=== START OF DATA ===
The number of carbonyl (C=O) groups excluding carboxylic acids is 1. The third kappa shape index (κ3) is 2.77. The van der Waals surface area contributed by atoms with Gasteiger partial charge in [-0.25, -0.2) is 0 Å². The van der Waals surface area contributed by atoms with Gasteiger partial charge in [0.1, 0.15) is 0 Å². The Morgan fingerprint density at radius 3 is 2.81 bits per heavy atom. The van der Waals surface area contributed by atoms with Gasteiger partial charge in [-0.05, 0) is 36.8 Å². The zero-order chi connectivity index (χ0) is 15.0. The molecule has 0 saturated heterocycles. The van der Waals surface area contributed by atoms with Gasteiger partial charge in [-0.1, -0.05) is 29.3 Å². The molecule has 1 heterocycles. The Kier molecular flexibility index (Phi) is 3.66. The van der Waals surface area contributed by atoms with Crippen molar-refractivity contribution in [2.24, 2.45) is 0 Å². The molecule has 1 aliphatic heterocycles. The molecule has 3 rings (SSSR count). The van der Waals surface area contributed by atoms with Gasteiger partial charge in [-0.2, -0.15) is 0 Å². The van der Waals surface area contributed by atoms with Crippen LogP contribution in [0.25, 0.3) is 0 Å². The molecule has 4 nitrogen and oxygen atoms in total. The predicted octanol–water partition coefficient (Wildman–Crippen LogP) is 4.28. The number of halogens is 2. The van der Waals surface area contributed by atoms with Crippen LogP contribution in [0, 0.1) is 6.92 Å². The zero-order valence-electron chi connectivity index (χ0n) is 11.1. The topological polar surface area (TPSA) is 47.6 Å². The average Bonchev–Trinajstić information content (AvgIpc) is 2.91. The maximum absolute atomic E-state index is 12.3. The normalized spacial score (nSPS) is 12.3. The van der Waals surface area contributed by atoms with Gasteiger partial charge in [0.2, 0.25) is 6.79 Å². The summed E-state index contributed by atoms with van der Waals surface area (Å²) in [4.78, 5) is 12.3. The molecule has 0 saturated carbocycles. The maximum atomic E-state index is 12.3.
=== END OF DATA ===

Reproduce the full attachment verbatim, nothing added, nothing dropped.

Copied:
The number of carbonyl (C=O) groups excluding carboxylic acids is 1. The third kappa shape index (κ3) is 2.77. The van der Waals surface area contributed by atoms with Gasteiger partial charge in [-0.25, -0.2) is 0 Å². The van der Waals surface area contributed by atoms with Gasteiger partial charge in [0.1, 0.15) is 0 Å². The Morgan fingerprint density at radius 3 is 2.81 bits per heavy atom. The van der Waals surface area contributed by atoms with Gasteiger partial charge in [-0.05, 0) is 36.8 Å². The zero-order chi connectivity index (χ0) is 15.0. The molecule has 0 saturated heterocycles. The van der Waals surface area contributed by atoms with Gasteiger partial charge in [-0.1, -0.05) is 29.3 Å². The molecule has 1 heterocycles. The Kier molecular flexibility index (Phi) is 3.66. The van der Waals surface area contributed by atoms with Crippen molar-refractivity contribution in [2.24, 2.45) is 0 Å². The molecule has 1 aliphatic heterocycles. The molecule has 3 rings (SSSR count). The van der Waals surface area contributed by atoms with Gasteiger partial charge in [-0.2, -0.15) is 0 Å². The van der Waals surface area contributed by atoms with Crippen LogP contribution in [0.25, 0.3) is 0 Å². The molecule has 4 nitrogen and oxygen atoms in total. The predicted octanol–water partition coefficient (Wildman–Crippen LogP) is 4.28. The number of halogens is 2. The van der Waals surface area contributed by atoms with Crippen LogP contribution in [0, 0.1) is 6.92 Å². The zero-order valence-electron chi connectivity index (χ0n) is 11.1. The topological polar surface area (TPSA) is 47.6 Å². The average Bonchev–Trinajstić information content (AvgIpc) is 2.91. The maximum absolute atomic E-state index is 12.3. The normalized spacial score (nSPS) is 12.3. The van der Waals surface area contributed by atoms with Gasteiger partial charge in [0.2, 0.25) is 6.79 Å². The summed E-state index contributed by atoms with van der Waals surface area (Å²) in [4.78, 5) is 12.3. The molecule has 0 saturated carbocycles. The maximum atomic E-state index is 12.3.